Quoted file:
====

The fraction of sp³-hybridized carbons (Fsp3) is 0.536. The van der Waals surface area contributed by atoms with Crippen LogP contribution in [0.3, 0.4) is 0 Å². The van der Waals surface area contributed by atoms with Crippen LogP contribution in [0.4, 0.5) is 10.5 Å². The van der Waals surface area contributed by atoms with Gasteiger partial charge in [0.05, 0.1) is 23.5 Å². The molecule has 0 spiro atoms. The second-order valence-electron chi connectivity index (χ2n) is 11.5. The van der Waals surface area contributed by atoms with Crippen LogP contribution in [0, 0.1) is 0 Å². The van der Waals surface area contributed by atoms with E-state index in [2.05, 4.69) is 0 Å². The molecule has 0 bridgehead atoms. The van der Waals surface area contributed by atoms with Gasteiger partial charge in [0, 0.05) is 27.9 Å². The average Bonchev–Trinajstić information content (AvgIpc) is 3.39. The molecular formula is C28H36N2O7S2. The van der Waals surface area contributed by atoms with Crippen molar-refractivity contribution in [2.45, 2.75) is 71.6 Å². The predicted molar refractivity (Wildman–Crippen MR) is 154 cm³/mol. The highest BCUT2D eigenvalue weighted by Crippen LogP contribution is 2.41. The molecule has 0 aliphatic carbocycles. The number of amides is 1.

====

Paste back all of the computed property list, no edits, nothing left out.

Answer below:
The fraction of sp³-hybridized carbons (Fsp3) is 0.536. The van der Waals surface area contributed by atoms with Crippen LogP contribution in [0.3, 0.4) is 0 Å². The van der Waals surface area contributed by atoms with Crippen LogP contribution in [0.4, 0.5) is 10.5 Å². The van der Waals surface area contributed by atoms with Gasteiger partial charge in [0.05, 0.1) is 23.5 Å². The molecule has 0 spiro atoms. The second-order valence-electron chi connectivity index (χ2n) is 11.5. The van der Waals surface area contributed by atoms with Crippen LogP contribution in [0, 0.1) is 0 Å². The van der Waals surface area contributed by atoms with E-state index in [2.05, 4.69) is 0 Å². The molecule has 0 bridgehead atoms. The van der Waals surface area contributed by atoms with Gasteiger partial charge in [0, 0.05) is 27.9 Å². The average Bonchev–Trinajstić information content (AvgIpc) is 3.39. The molecular formula is C28H36N2O7S2. The van der Waals surface area contributed by atoms with Crippen molar-refractivity contribution in [2.45, 2.75) is 71.6 Å². The predicted molar refractivity (Wildman–Crippen MR) is 154 cm³/mol. The highest BCUT2D eigenvalue weighted by Crippen LogP contribution is 2.41. The molecule has 0 aliphatic carbocycles. The number of amides is 1.